…… Other SMR designs are dispensing with solid fuel altogether. These reactors would instead dissolve uranium in a molten salt. Some of these designs are miniaturized versions of the Molten Salt Reactor Experiment built by the Oak Ridge National Laboratory in the late 1960s………
The one downside to molten salt reactors is that the salts usually contain fluoride, which is extremely corrosive. Simplifying the mechanical design of the cooling system cuts down on the parts in danger of corroding, but the pins that will contain the fuel are still at risk…..

Make or Break for Nuclear

Moltex is aiming for build costs at around $2,000 per kW—more than wind or solar, but less than newly built coal or gas plants, let alone competing nuclear concepts. “We’ve believe we’ve come up with a concept that can radically reduce the cost of nuclear power,” ……

Other SMR companies are less aggressive with their cost estimates—NuScale has its scopes on a cost of around $3,600 per kW, while GE is aiming for less than $2,500—but still come in under conventional nuclear power. …….
Proof of whether those costs can be achieved will be actual construction and commissioning. “This decade will be very telling,” said Chicago’s Rosner. “It’s the make or break decade for nuclear.”
Furthest along is NuScale, which in September 2020 announced its SMR design had been issued a standard design approval from the U.S. Nuclear Regulatory Commission. That means the design can be referenced in an application for a construction permit—a big step, and one that had not been before achieved by a small modular reactor design. In August 2020, the NRC had completed its Phase 6 review and issued a Final Safety Evaluation Report (FSER).
The company also announced in November that it had uprated its Power Module to 77 MW, which should improve its economics by around 25 percent….

March 6, 2021 Posted by | 2 WORLD, marketing, Reference, Small Modular Nuclear Reactors | Leave a comment

Another bit of boring nuclear propaganda – from Morocco this time


A straight handout from the nuclear lobby? Of course! Not a word about the costs. Not a word

Christina Macpherson’s websites & blogs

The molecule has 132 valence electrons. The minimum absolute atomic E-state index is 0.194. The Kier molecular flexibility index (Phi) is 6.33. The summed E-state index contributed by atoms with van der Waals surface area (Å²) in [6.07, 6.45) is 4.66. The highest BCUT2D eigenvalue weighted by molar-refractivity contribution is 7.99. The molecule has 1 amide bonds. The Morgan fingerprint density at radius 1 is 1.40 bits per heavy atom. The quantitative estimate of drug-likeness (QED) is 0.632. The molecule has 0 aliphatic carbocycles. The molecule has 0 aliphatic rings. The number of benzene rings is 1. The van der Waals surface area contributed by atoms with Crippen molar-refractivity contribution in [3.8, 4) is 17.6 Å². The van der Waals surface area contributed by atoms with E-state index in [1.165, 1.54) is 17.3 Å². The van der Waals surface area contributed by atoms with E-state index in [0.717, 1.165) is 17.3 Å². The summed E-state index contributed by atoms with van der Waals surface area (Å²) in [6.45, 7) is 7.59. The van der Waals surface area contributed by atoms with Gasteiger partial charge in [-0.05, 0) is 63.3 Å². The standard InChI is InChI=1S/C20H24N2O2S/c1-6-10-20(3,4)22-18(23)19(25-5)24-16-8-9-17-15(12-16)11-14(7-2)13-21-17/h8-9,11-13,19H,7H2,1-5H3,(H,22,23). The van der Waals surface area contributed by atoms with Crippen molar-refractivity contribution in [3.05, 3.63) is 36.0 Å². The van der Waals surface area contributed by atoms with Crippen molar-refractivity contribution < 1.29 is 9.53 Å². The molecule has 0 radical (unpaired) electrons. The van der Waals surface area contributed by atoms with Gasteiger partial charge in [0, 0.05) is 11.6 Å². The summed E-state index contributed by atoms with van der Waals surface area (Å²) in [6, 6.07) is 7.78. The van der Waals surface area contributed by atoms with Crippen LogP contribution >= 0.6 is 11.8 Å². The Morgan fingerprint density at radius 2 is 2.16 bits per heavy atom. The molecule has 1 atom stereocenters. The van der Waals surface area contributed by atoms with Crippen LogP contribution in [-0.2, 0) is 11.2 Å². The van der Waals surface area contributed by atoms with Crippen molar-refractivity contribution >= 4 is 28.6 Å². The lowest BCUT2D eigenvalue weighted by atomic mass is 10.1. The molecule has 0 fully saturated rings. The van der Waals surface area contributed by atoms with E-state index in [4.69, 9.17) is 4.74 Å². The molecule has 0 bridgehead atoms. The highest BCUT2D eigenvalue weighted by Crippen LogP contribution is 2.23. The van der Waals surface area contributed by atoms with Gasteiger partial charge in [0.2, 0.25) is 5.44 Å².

about safety, environmental issues. Not a word about the problem of radioactive trash produced. And, of course – no mention that medical radioisotopes can now be made safely and efficiently in non nuclear cyclotrons  

Morocco, Hungary Sign Agreement On Nuclear Energy Cooperation.     The agreement boosts bilateral cooperation in scientific and academic research.    By Sanae Alouazen, Jan 20, 2021  Rabat- Morocco’s National Center for Nuclear Energy, Science and Technology (CNESTEN) and the Hungarian Center for Energy Research signed a cooperation agreement on Tuesday.  The agreement aims to strengthen cooperation between the two research centers in the field of nuclear energy…….

January 21, 2021 Posted by | AFRICA, marketing | Leave a comment

Russia marketing small nuclear reactors to the Arctic , (who cares about the toxic wastes?)

Rosatom to build small-scale land-based Arctic nuclear plant by 2028

Russian state nuclear corporation Rosatom said Thursday that it has reached another milestone in its plans to build a small-scale land-based nuclear plant near the community of Ust-Kuyga in the eastern Russian Arctic. Barents Observer, Radio Canada International 
December 25, 2020, By Levon Sevunts 

Rosatom said it has reached an agreement with the government of the Republic of Sakha (Yakutia) setting out parameters for pricing energy that will be produced by the nuclear plant, which is expected to be completed by 2028……….

“I am convinced that a small-scale nuclear power plant will give a qualitative impetus to the development of the Arctic regions of Yakutia, stimulate the development of industry in Ust-Yansky ulus and improve the living standards of local residents,” said in a statement Head of the Sakha Republic Aysen Nikolayev.

The nuclear plant is expected to operate for 60 years but the press release did not specify how Rosatom plans to deal with the nuclear waste produced by it.

Rosatom officials said the small-scale nuclear plant is based on a proven technology that has already been tested in Arctic conditions.

RITM-200 reactors are already being used on the recently commissioned Arktika nuclear-powered icebreaker and six other 22220 design heavy Russian icebreakers that are being built, Rosatom officials said…….

“The implementation of this project strengthens the leading position of Rosatom in the world market of small nuclear power plants.”…….

Rosatom is also actively marketing the technology for export overseas, Likhachev said.

December 26, 2020 Posted by | ARCTIC, marketing, Russia, Small Modular Nuclear Reactors | Leave a comment

Marketing nuclear technology to Slovakia

Mochovce new-build project receives loan boost, WNN, 24 December 2020